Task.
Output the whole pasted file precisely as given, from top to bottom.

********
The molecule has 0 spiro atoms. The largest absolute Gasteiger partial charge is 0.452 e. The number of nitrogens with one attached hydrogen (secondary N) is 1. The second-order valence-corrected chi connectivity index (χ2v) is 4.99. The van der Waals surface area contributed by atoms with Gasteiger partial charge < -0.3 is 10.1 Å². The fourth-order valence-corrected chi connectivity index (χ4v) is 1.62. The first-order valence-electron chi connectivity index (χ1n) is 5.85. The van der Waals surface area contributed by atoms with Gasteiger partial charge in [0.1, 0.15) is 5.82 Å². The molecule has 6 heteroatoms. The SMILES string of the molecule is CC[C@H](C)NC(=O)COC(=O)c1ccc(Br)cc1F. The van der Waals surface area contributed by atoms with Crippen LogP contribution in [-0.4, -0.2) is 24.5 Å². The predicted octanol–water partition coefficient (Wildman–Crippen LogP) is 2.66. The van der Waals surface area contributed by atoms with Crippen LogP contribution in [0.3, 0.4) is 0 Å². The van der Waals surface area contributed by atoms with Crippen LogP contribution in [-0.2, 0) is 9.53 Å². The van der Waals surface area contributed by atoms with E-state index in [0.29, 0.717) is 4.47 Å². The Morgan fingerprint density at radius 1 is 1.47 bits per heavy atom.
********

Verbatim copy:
The molecule has 0 spiro atoms. The largest absolute Gasteiger partial charge is 0.452 e. The number of nitrogens with one attached hydrogen (secondary N) is 1. The second-order valence-corrected chi connectivity index (χ2v) is 4.99. The van der Waals surface area contributed by atoms with Gasteiger partial charge < -0.3 is 10.1 Å². The fourth-order valence-corrected chi connectivity index (χ4v) is 1.62. The first-order valence-electron chi connectivity index (χ1n) is 5.85. The van der Waals surface area contributed by atoms with Gasteiger partial charge in [0.1, 0.15) is 5.82 Å². The molecule has 6 heteroatoms. The SMILES string of the molecule is CC[C@H](C)NC(=O)COC(=O)c1ccc(Br)cc1F. The van der Waals surface area contributed by atoms with Crippen LogP contribution in [-0.4, -0.2) is 24.5 Å². The predicted octanol–water partition coefficient (Wildman–Crippen LogP) is 2.66. The van der Waals surface area contributed by atoms with Crippen LogP contribution in [0.3, 0.4) is 0 Å². The van der Waals surface area contributed by atoms with Crippen LogP contribution in [-0.2, 0) is 9.53 Å². The van der Waals surface area contributed by atoms with E-state index in [0.29, 0.717) is 4.47 Å². The Morgan fingerprint density at radius 1 is 1.47 bits per heavy atom.